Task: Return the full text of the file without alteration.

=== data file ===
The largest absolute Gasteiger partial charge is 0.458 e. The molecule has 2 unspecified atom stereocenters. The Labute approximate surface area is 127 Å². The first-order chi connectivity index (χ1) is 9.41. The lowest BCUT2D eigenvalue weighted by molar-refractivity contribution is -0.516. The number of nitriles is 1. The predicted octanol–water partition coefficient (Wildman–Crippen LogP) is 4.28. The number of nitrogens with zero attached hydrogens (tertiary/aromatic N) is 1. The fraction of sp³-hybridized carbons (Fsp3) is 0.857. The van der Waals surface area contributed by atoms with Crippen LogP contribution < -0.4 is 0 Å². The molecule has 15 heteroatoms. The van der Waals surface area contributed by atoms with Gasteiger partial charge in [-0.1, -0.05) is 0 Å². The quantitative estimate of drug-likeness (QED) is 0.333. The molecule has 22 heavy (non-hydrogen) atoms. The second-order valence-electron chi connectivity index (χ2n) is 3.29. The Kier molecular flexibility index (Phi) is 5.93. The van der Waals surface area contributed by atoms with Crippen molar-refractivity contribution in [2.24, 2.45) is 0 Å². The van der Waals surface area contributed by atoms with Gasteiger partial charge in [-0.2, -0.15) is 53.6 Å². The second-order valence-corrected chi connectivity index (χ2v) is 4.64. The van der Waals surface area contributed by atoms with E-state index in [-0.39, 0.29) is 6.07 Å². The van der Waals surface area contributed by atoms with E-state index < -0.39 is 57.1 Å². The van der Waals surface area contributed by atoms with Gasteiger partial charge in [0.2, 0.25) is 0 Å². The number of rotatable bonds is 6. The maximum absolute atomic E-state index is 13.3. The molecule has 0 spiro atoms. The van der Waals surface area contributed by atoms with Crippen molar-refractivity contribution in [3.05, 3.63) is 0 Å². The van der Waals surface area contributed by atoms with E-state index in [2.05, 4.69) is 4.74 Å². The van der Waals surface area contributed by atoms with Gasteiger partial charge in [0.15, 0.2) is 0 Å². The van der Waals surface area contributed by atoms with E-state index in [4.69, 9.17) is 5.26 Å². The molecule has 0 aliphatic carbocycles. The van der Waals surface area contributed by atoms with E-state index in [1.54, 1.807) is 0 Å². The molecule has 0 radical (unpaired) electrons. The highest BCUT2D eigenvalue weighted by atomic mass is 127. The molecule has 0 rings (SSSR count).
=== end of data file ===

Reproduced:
The largest absolute Gasteiger partial charge is 0.458 e. The molecule has 2 unspecified atom stereocenters. The Labute approximate surface area is 127 Å². The first-order chi connectivity index (χ1) is 9.41. The lowest BCUT2D eigenvalue weighted by molar-refractivity contribution is -0.516. The number of nitriles is 1. The predicted octanol–water partition coefficient (Wildman–Crippen LogP) is 4.28. The number of nitrogens with zero attached hydrogens (tertiary/aromatic N) is 1. The fraction of sp³-hybridized carbons (Fsp3) is 0.857. The van der Waals surface area contributed by atoms with Crippen LogP contribution < -0.4 is 0 Å². The molecule has 15 heteroatoms. The van der Waals surface area contributed by atoms with Gasteiger partial charge in [-0.1, -0.05) is 0 Å². The quantitative estimate of drug-likeness (QED) is 0.333. The molecule has 22 heavy (non-hydrogen) atoms. The second-order valence-electron chi connectivity index (χ2n) is 3.29. The Kier molecular flexibility index (Phi) is 5.93. The van der Waals surface area contributed by atoms with Crippen molar-refractivity contribution in [2.24, 2.45) is 0 Å². The van der Waals surface area contributed by atoms with Gasteiger partial charge in [-0.2, -0.15) is 53.6 Å². The second-order valence-corrected chi connectivity index (χ2v) is 4.64. The van der Waals surface area contributed by atoms with E-state index in [-0.39, 0.29) is 6.07 Å². The van der Waals surface area contributed by atoms with E-state index < -0.39 is 57.1 Å². The van der Waals surface area contributed by atoms with Gasteiger partial charge in [0.2, 0.25) is 0 Å². The number of rotatable bonds is 6. The maximum absolute atomic E-state index is 13.3. The molecule has 0 spiro atoms. The van der Waals surface area contributed by atoms with Crippen molar-refractivity contribution in [3.05, 3.63) is 0 Å². The van der Waals surface area contributed by atoms with E-state index in [2.05, 4.69) is 4.74 Å². The van der Waals surface area contributed by atoms with Gasteiger partial charge in [0.15, 0.2) is 0 Å². The van der Waals surface area contributed by atoms with E-state index in [4.69, 9.17) is 5.26 Å². The molecule has 0 aliphatic carbocycles. The van der Waals surface area contributed by atoms with E-state index in [1.54, 1.807) is 0 Å². The molecule has 0 radical (unpaired) electrons. The highest BCUT2D eigenvalue weighted by atomic mass is 127. The molecule has 0 rings (SSSR count).